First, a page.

lord_null: “It is one thing to not like a style, it is another to assume it is out of perversion or laziness.”
— I dunno…. Scott McCloud made a pretty good point once about this. Every artist end up emulating those who have inspired them. I’m guilty of marrying the styles of Yukito Kishiro and Jeffrey Brown into my work. On the other hand, if all you do is taste only one style (like you taste only one kind of fruit), you wouldn’t know if what you’re eating is fresh or stale. You need to branch out. … Mangaphiles who stick with the Manga-styles won’t adapt other styles or try other things, so when the proverbial ship sinks, it takes everyone with them. In that sense, people who stick with the manga-style DO do it mostly out of laziness.

lord_null: “Gone are the days when a giant robot or sexy cat girl were all that was required to make a series successful. Now an author must have a compelling plot, sympathetic characters, and a unique perspective to succeede.”
— Oh my God. You did not just say that. [slight pause] Can ANYONE give me a time when NOT having a compelling plot, etc, was NOT necessary to create a truly amazing series? Are you telling me that GREAT WRITING is a 21st Century creation? [face palm]

nibbles: “Hmm… I certainly *hope* my manga isn’t a stereotype. I guess it’s a good sign that people have said they wouldn’t consider my comic a manga though. …. It doesn’t read backwards. It doesn’t have extremely huge eyes. No panty shots. No fanservice. Strong female characters. Only one bishounen (later in the story). One child catgirl that isn’t a sex object, merely a magical curiosity (also late in the story). A little innuendo, and puns. One big-ass sword though (Berserk inspiration, Cloud can bite me), that’s a sterotype.”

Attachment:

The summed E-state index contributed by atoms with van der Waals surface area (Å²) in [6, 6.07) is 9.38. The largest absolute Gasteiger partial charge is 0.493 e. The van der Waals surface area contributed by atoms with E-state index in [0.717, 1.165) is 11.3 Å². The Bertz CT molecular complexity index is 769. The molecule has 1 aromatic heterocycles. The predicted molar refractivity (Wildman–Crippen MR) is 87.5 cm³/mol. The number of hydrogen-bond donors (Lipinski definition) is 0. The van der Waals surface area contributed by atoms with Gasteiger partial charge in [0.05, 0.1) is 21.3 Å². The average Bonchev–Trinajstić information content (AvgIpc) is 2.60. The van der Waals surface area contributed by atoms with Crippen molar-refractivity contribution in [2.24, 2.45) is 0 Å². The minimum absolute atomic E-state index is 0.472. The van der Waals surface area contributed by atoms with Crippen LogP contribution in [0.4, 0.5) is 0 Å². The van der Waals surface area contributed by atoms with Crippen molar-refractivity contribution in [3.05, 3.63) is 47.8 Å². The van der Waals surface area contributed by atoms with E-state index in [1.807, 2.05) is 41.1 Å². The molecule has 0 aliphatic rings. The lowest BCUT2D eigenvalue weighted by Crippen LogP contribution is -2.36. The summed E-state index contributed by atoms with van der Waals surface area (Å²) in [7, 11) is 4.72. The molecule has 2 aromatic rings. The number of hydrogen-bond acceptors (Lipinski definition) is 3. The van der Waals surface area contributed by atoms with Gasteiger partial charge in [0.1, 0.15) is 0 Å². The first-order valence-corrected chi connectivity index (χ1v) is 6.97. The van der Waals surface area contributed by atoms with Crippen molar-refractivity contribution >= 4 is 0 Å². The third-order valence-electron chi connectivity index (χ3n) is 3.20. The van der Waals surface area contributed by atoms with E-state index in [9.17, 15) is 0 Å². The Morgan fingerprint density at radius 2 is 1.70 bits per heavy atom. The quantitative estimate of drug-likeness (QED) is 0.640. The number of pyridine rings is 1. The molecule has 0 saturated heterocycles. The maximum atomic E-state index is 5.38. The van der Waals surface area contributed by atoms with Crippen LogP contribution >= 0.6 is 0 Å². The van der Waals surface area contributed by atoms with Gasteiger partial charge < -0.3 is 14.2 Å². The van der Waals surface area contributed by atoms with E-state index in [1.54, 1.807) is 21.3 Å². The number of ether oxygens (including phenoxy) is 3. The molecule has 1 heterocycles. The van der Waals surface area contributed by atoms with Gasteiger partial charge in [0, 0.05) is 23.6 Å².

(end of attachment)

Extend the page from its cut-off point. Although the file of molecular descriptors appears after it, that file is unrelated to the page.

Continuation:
— This is exactly what I’m talking about. A writer/artist admits to a cliche but makes all kinds of excuses as to why THEIR take on it is totally different. Face it, if you have a catgirl and big-ass sword, you’re dealing in clichedom. OOOH OK so you have only ONE. And it was inspired by THAT anime/manga series and not the OTHER one. Gotcha. [rolls eyes]


I need to find more of these kinds of posts. That was fun.

2 Responses to “More Attack Of The Webcomic Clichés!”

  1. Pete sezzzzz:

    Jumping in on this late, but hey, it’s fashionably late. *looks at clothes* Okay, it’s not fashionable, either.

    Anyhoo. I’m to the point where I’m feeling extremely close-minded about anything slightly anime-ish on the web anymore. And I hate saying that because I’m a very open-minded person. But the deluge of – and you totally called it – non-Japanese folks creating so-called “manga” is sickening. It’s jumping on a bandwagon. If you’re really serious about doing comics and really serious about making a living from it, then come up with your own style. Be inspired by anime (and it hurts me to have to say that) but don’t copy it.

    And for the record, any non-manga style comics that utilize manga conventions (i.e. giant tear drop, kitten face, sound effects that tell what’s happening like “falls down”) should be ignored. That sort of thing degrades the artwork. It’s not a style choice, it’s lazy artwork. Learn how to draw facial expressions. Learn how to draw action. LEARN HOW TO DRAW.